Suicide forum sparks sharing by community

A community suicide forum Tuesday night was filled to overflowing with nearly 150 community members, local leaders and mental health professionals seeking solutions to Mesa County’s high rate of suicide. 

Some folks stood for nearly two hours, spilling into the hallways of the Department of Health and Human Services, for the chance to listen to stories and share their own experiences with mental health and suicide.

Approximately 43 suicides in Mesa County in 2016 — including the suicides of three high school students since August — prompted a flood of concern and calls for change from the community in recent months.

The forum was both a brainstorming session and a cathartic experience for people who have been affected by suicide, ranging from high school teachers to people who work in health care.

Bobbie Bueno, mother of Junior Bueno, the Grand Junction High School student who died from suicide in October, spoke through tears about her grief and her frustration with the stigma surrounding suicide and mental health.

“These kids have a voice also,” she said. “These kids are grieving for my son and for these other two students and they don’t know how to do it at school.”

At least 20 people spoke during the meeting. Some had questions about services, like how to get help late at night or when they didn’t feel like they could leave the house.

Many prefaced their comments with a simple statement: “I’m a suicide survivor.”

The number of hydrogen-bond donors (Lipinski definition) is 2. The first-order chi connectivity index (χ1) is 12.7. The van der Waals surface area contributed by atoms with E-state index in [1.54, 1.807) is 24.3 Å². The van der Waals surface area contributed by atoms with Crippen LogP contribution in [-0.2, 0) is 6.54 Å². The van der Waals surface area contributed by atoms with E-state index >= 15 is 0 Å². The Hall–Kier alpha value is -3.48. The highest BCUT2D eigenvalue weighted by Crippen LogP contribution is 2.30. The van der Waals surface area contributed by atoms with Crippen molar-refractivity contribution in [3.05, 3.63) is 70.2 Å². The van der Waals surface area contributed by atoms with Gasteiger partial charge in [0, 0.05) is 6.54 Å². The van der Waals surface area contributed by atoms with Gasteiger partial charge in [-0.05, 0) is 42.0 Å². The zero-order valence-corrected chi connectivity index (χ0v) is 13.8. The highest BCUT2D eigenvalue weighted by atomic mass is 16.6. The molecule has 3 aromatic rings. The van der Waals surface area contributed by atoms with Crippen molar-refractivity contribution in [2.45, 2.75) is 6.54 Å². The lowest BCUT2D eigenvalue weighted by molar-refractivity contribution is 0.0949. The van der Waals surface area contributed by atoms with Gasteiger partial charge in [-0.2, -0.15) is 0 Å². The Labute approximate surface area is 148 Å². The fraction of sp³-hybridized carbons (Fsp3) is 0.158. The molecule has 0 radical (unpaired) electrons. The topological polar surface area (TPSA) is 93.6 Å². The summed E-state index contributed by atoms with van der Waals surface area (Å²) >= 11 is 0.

And while many expressed anger about the way they or their child had been treated by health care providers or teachers or peers, everyone talked about solutions, change and hope.

Sarah Robinson of the Mesa County Health Department was one of the forum’s moderators.

“I’m floored with how many people are willing to step up and talk about this issue,” she said. “Suicide affects everybody, so I think we heard tonight from everybody. I’m encouraged by the community’s response. It is incredibly impressive, and it’s amazing to be here and see people share at this level.”

Robinson wrote page upon page of notes and ideas as people talked about suicide prevention, awareness, training and how to heal in the aftermath.

Suggestions included developing a smartphone application with local, state and national information for mental health care, crisis intervention and suicide hotlines.

Others asked for paid professional training for school teachers and staff, or to recruit more community volunteers to train in crisis response and suicide intervention.

Pedro Ortiz came to the meeting with his wife and children because he’s noticed the increase in suicides.

“I think everybody is tired of seeing all of the lost lives,” he said. “People want to put a stop to this issue, and I think there are more people than there used to be who want to get involved and make it stop.”

That includes Ortiz, who said he’s been uncomfortable talking about it in the past.

“I want to get more involved,” he said. “People used to say it’s taboo to talk about, but it’s not with all of these people.”

The ideas from the forum will be compiled and posted to the Healthy Mesa County Facebook page in February.


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